Fidelity of mammalian DNA replication and replicative DNA polymerases.

Abstract:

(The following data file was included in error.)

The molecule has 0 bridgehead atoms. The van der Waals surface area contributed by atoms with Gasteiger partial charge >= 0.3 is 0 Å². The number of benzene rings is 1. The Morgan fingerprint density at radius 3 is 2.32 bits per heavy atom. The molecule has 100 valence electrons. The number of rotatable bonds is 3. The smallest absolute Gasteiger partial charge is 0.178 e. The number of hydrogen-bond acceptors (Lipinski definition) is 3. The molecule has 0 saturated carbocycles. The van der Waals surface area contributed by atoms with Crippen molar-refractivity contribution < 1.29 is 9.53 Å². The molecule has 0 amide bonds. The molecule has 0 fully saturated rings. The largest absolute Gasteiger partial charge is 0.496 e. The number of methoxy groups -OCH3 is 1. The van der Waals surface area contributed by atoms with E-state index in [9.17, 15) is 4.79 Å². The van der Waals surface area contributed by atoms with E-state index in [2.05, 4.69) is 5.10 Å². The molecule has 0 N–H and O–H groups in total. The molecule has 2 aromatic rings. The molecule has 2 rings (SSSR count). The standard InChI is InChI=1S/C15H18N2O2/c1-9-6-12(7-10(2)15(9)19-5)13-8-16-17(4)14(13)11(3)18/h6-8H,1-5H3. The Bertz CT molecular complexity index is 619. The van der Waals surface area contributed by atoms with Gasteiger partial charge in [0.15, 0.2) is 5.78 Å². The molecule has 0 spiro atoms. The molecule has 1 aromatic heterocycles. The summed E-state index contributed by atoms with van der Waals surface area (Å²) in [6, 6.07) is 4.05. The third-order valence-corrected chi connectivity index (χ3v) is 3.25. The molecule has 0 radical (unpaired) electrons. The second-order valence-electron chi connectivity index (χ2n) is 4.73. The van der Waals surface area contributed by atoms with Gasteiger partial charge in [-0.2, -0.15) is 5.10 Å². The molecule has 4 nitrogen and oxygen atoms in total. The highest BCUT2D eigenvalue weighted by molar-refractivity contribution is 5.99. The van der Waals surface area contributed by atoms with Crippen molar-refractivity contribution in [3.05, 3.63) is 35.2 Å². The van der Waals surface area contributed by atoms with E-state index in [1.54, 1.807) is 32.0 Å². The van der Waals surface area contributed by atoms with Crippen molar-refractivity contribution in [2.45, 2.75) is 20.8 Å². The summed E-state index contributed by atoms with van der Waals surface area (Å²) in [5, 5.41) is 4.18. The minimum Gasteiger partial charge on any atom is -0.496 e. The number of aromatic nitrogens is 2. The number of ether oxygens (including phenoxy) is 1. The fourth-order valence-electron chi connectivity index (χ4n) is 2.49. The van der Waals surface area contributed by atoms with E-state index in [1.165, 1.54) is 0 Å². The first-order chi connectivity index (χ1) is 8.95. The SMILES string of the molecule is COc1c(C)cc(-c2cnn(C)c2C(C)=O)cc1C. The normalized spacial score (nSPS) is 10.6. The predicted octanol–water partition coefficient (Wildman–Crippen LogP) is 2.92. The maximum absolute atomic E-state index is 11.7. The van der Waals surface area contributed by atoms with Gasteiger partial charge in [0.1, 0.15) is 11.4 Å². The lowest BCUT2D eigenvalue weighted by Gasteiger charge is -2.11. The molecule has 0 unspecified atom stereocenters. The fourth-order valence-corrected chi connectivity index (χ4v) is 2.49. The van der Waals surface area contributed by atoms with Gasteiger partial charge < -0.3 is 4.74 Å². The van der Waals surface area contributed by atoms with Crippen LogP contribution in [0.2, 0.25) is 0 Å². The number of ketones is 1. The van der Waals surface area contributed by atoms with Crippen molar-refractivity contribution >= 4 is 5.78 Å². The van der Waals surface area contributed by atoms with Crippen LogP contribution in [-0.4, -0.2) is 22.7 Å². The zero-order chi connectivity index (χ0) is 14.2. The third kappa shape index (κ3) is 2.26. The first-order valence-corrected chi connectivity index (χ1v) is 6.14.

Current models suggest that two or more DNA polymerases may be required for high-fidelity semiconservative DNA replication in eukaryotic cells. In the present study, we directly compare the fidelity of SV40 origin-dependent DNA replication in human cell extracts to the fidelity of mammalian DNA polymerases alpha, delta, and epsilon using lacZ alpha of M13mp2 as a reporter gene. Their fidelity, in decreasing order, is replication greater than or equal to pol epsilon greater than pol delta greater than pol alpha. DNA sequence analysis of mutants derived from extract reactions suggests that replication is accurate when considering single-base substitutions, single-base frameshifts, and larger deletions. The exonuclease-containing calf thymus DNA polymerase epsilon is also highly accurate. When high concentrations of deoxynucleoside triphosphates and deoxyguanosine monophosphate are included in the pol epsilon reaction, both base substitution and frameshift error rates increase. This response suggests that exonucleolytic proofreading contributes to the high base substitution and frameshift fidelity. Exonuclease-containing calf thymus DNA polymerase delta, which requires proliferating cell nuclear antigen for efficient synthesis, is significantly less accurate than pol epsilon. In contrast to pol epsilon, pol delta generates errors during synthesis at a relatively modest concentration of deoxynucleoside triphosphates (100 microM), and the error rate did not increase upon addition of adenosine monophosphate. Thus, we are as yet unable to demonstrate that exonucleolytic proofreading contributes to accuracy during synthesis by DNA polymerase delta. The four-subunit DNA polymerase alpha-primase complex from both HeLa cells and calf thymus is the least accurate replicative polymerase. Fidelity is similar whether the enzyme is assayed immediately after purification or after being stored frozen.(ABSTRACT TRUNCATED AT 250 WORDS)

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